by Carl V Phillips
Tomorrow a new paper about the supposed gateway effect from e-cigarettes will come out of “embargo”. Over the last few days, Clive Bates and Michael Siegel have published pre-rebuttals of it (Clive basically declared as much on Twitter. Mike did not, but the timing seems like more than coincidence.) Sometime I will analyze the paper based on the framework I developed for assessing whether evidence actually supports a gateway claim (which the authors of the paper ignored). For now it is interesting to go meta.
[Note: Please don’t mistake my delay as indicating any respect for the press release and embargo game, which is antithetical to proper science. That game, in turn, is a mere sequela of much more fundamental anti-science problems in health research. In particular that is the notion that it is ever proper science for journals to publish papers that have not been reviewed by the scientific community, and have been read by less than ten people ever. Anyone who complains about the press release and embargo game while accepting the latter just doesn’t understand what the real problems are. Another reason for the delay is that as a student of scientific and quasi-scientific debates themselves, I am curious to see what others are saying so I can analyze that also. That is what I am doing here.]
Clive’s post is entitled “How not to be duped by gateway effect claims”. I find that interesting because I am increasingly inclined to wonder if e-cigarette advocates have been very effectively duped into taking a tact that concedes the most important points, and sets up inevitable success for those attacking e-cigarettes with gateway claims.
For those who may not know, the claim out there is that some empirical evidence suggests that e-cigarette use is causing some people (the focus is on kids) who would not have otherwise smoked to become smokers. My methodology paper explains how to analyze whether that is really the case. All the supposed empirical support for the claim, it turns out, fails to meet some very basic minimal conditions for supporting the claim. Statements that there is evidence of a gateway effect are inevitably followed by pronouncements that, therefore, severe restrictions on e-cigarettes should be enacted. The missing steps in between the empirical claim and the policy demand are what e-cigarette advocates may be conceding when they respond to the empirical claims with some shadow of the analysis of methods that I presented in my paper. (Note that my paper did not address the missing steps either; it was explicitly about empirical methodology.)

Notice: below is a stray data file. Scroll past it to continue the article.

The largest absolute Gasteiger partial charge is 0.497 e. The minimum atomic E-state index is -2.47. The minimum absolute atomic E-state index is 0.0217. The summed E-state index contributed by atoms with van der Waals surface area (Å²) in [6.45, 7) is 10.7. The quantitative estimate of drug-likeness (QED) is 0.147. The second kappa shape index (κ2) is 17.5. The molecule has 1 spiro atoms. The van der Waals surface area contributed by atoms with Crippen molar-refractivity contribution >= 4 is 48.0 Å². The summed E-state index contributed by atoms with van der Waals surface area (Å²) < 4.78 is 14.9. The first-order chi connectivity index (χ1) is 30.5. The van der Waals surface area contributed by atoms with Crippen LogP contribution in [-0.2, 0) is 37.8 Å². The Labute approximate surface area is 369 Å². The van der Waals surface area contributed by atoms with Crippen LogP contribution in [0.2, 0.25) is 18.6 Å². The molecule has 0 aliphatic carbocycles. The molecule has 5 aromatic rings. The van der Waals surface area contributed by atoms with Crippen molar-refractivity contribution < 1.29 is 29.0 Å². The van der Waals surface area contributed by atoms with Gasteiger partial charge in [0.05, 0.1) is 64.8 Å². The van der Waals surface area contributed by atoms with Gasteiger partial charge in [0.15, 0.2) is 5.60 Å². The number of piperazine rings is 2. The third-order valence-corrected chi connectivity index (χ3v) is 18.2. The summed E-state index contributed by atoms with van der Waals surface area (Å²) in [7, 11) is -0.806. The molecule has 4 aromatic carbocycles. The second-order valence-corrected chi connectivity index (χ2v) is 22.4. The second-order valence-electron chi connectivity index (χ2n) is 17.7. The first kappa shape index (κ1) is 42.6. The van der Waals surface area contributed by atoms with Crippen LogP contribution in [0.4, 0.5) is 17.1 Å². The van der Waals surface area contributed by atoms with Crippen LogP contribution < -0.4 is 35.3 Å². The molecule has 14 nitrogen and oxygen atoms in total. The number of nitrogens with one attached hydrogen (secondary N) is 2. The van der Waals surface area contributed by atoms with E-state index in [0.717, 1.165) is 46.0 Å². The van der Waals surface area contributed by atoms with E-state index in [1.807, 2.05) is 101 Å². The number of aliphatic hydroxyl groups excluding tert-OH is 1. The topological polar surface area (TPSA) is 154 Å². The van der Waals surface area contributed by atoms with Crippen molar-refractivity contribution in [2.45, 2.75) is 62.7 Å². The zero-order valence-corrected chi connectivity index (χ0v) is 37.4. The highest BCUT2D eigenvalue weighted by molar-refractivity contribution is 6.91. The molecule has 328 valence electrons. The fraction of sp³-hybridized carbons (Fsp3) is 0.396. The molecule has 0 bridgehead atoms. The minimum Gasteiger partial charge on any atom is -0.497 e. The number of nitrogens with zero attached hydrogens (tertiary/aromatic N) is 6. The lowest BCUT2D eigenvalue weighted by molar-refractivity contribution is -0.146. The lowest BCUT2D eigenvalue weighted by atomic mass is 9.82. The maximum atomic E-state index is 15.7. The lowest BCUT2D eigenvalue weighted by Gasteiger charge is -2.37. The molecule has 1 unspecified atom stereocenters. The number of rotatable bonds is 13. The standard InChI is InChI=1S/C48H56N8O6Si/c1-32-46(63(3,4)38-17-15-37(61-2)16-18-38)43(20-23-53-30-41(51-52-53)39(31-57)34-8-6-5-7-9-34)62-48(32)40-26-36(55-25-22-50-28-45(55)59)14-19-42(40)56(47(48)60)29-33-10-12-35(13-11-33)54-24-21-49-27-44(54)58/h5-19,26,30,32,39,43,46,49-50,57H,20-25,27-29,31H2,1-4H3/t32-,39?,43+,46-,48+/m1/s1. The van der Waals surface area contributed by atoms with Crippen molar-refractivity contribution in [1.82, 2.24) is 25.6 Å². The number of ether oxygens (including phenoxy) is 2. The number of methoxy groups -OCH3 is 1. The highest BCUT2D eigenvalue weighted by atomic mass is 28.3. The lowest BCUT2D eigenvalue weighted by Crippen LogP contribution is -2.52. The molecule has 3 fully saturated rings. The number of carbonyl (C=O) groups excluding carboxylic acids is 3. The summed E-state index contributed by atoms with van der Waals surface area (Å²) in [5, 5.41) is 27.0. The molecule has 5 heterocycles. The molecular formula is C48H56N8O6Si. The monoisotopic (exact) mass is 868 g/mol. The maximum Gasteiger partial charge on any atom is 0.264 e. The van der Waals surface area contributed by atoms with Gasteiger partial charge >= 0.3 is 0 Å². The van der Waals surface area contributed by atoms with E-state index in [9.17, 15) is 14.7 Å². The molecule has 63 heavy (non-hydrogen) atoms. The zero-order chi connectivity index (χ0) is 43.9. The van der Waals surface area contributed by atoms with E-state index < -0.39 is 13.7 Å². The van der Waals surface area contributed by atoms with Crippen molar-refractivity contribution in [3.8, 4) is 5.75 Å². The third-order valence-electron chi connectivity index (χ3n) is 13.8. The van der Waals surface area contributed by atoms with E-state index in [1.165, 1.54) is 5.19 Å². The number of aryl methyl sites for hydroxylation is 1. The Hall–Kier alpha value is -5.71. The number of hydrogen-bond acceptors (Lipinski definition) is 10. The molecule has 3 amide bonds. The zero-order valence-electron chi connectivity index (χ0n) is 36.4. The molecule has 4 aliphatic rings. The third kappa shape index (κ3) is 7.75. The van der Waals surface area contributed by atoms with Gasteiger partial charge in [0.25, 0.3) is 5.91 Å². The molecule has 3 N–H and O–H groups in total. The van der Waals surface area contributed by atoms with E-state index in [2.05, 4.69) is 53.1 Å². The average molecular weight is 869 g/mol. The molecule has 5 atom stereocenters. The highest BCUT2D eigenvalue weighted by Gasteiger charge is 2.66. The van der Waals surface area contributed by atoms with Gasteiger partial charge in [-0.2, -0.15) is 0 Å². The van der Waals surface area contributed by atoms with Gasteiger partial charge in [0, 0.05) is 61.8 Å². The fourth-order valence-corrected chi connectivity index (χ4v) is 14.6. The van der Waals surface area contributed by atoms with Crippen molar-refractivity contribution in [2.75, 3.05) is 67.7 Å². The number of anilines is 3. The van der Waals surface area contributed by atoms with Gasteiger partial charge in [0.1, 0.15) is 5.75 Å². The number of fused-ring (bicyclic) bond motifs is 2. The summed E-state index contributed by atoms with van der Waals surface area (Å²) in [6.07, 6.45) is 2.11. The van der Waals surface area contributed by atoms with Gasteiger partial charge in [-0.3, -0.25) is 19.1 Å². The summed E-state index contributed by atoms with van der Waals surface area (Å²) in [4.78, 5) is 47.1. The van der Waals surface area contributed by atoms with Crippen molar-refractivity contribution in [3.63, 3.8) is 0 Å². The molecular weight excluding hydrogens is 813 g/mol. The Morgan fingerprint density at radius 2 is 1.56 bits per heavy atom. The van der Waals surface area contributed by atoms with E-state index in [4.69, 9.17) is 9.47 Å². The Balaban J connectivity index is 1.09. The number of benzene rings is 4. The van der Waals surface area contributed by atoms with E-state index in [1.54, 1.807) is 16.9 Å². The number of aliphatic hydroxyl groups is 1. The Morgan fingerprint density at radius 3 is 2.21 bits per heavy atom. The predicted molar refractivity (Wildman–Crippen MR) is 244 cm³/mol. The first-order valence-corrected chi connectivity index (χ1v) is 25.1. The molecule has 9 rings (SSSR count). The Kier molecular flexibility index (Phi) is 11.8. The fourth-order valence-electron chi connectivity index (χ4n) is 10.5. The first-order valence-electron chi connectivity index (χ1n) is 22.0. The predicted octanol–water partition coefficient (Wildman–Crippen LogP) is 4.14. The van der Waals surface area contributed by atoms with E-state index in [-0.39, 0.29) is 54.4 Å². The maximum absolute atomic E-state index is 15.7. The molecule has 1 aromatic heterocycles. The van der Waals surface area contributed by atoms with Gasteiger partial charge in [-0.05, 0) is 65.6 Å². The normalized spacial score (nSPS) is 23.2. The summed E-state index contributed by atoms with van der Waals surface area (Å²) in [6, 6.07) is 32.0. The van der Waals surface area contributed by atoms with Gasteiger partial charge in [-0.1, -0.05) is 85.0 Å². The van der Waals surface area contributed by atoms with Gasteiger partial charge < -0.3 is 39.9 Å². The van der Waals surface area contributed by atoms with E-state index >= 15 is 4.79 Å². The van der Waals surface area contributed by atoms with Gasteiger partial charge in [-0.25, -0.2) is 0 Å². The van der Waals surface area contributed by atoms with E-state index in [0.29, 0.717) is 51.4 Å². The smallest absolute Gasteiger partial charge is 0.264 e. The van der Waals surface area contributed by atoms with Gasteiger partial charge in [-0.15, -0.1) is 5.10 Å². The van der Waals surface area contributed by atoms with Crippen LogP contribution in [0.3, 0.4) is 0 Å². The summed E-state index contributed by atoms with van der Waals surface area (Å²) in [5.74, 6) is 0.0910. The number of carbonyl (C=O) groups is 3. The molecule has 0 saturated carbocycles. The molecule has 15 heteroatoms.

Consider the first of the nine points that Clive argues in his post: “Is it clear what is meant by a gateway effect?” This appears to derive from my work, since I have been the one pushing that point and Clive cites me. He picks up on one of the three key points I make about meaning, that the jargon “gateway” clearly refers to the causation I described it in the previous paragraph. Some authors play a game of observing mere association of the behaviors, perhaps with the “right” order, with no analysis to try to sort out whether that is really causal, but then suggest the implications are those of having supported a causal claim. Clive offers a brief summary of the association-vs-causation point in his sixth point and the ordinality point in his third point. You can find greater depth on these points in my paper, but his summaries are just fine.
But one of the points missing from this version of “what is meant”, something I discuss in my paper, is quantification. Those making the gateway claim never (as far as I recall seeing) explain what magnitude of effect they are claiming. This is probably as much a result of the faulty thinking that permeates public health (using methods that are all about measuring quantities, but reporting results as if the dichotomy effect-vs-not is what matters) as it is an intentional tactic in this case. But it is a very effective way to trick readers into thinking that any evidence of any effect is tantamount to evidence of a large effect. Is there any gateway effect? Of course there is. Even though the gateway claim is scientifically extraordinary claim (as I discuss in my paper, and below), millions of nonsmokers have tried e-cigarettes and tens of millions more will. The chance that not even one, among those who would not have otherwise become a smoker, becomes a smoker as a result of e-cigarettes is basically nil.
Those arguing against gateway claims have inadvertently drawn their line of defense at the “this is not happening at all” point. This sets them up for defeat when any evidence is widely interpreted as suggesting there is any gateway effect. This might include those statistical claims that are critically analyzed on their merits as science (as they certainly should be — as I said, that is the point of my paper), but it might also be some ginned-up artificial clinical study or a testimonial from someone who claims the gateway happened to him (as I noted in my paper, there is no such testimonial out there, not even one, but there will be eventually). After all, there are going to be some gateway cases.